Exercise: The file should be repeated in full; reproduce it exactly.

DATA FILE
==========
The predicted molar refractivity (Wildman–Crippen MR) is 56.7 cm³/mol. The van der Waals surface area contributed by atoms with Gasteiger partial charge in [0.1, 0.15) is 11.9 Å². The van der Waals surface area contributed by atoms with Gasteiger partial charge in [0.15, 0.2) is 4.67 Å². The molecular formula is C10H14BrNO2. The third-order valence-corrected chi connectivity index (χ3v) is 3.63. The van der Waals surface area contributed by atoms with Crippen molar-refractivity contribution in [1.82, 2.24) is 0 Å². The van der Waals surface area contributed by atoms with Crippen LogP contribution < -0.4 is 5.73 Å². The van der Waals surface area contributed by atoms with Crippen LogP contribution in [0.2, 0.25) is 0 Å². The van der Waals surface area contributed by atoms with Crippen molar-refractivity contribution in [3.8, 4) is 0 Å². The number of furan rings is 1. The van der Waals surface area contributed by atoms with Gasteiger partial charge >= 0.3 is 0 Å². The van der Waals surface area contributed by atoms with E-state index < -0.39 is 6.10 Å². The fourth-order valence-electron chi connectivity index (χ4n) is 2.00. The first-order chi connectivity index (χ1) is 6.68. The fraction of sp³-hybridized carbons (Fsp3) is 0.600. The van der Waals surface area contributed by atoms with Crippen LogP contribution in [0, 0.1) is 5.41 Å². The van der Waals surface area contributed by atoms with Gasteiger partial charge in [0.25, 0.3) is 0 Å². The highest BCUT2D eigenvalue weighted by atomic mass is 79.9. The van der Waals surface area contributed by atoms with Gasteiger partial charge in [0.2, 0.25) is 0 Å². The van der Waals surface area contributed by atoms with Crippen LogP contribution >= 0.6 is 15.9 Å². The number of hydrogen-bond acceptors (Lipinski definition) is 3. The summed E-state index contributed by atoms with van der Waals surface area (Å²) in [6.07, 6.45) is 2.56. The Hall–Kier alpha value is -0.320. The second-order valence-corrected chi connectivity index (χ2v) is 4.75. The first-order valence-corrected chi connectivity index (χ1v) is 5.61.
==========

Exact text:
The predicted molar refractivity (Wildman–Crippen MR) is 56.7 cm³/mol. The van der Waals surface area contributed by atoms with Gasteiger partial charge in [0.1, 0.15) is 11.9 Å². The van der Waals surface area contributed by atoms with Gasteiger partial charge in [0.15, 0.2) is 4.67 Å². The molecular formula is C10H14BrNO2. The third-order valence-corrected chi connectivity index (χ3v) is 3.63. The van der Waals surface area contributed by atoms with Crippen molar-refractivity contribution in [1.82, 2.24) is 0 Å². The van der Waals surface area contributed by atoms with Crippen LogP contribution < -0.4 is 5.73 Å². The van der Waals surface area contributed by atoms with Crippen LogP contribution in [0.2, 0.25) is 0 Å². The van der Waals surface area contributed by atoms with Crippen molar-refractivity contribution in [3.8, 4) is 0 Å². The number of furan rings is 1. The van der Waals surface area contributed by atoms with Gasteiger partial charge >= 0.3 is 0 Å². The van der Waals surface area contributed by atoms with E-state index < -0.39 is 6.10 Å². The fourth-order valence-electron chi connectivity index (χ4n) is 2.00. The first-order chi connectivity index (χ1) is 6.68. The fraction of sp³-hybridized carbons (Fsp3) is 0.600. The van der Waals surface area contributed by atoms with Crippen LogP contribution in [0, 0.1) is 5.41 Å². The van der Waals surface area contributed by atoms with Gasteiger partial charge in [0.25, 0.3) is 0 Å². The highest BCUT2D eigenvalue weighted by atomic mass is 79.9. The van der Waals surface area contributed by atoms with Gasteiger partial charge in [0.2, 0.25) is 0 Å². The van der Waals surface area contributed by atoms with Crippen LogP contribution >= 0.6 is 15.9 Å². The number of hydrogen-bond acceptors (Lipinski definition) is 3. The summed E-state index contributed by atoms with van der Waals surface area (Å²) in [6.07, 6.45) is 2.56. The Hall–Kier alpha value is -0.320. The second-order valence-corrected chi connectivity index (χ2v) is 4.75. The first-order valence-corrected chi connectivity index (χ1v) is 5.61.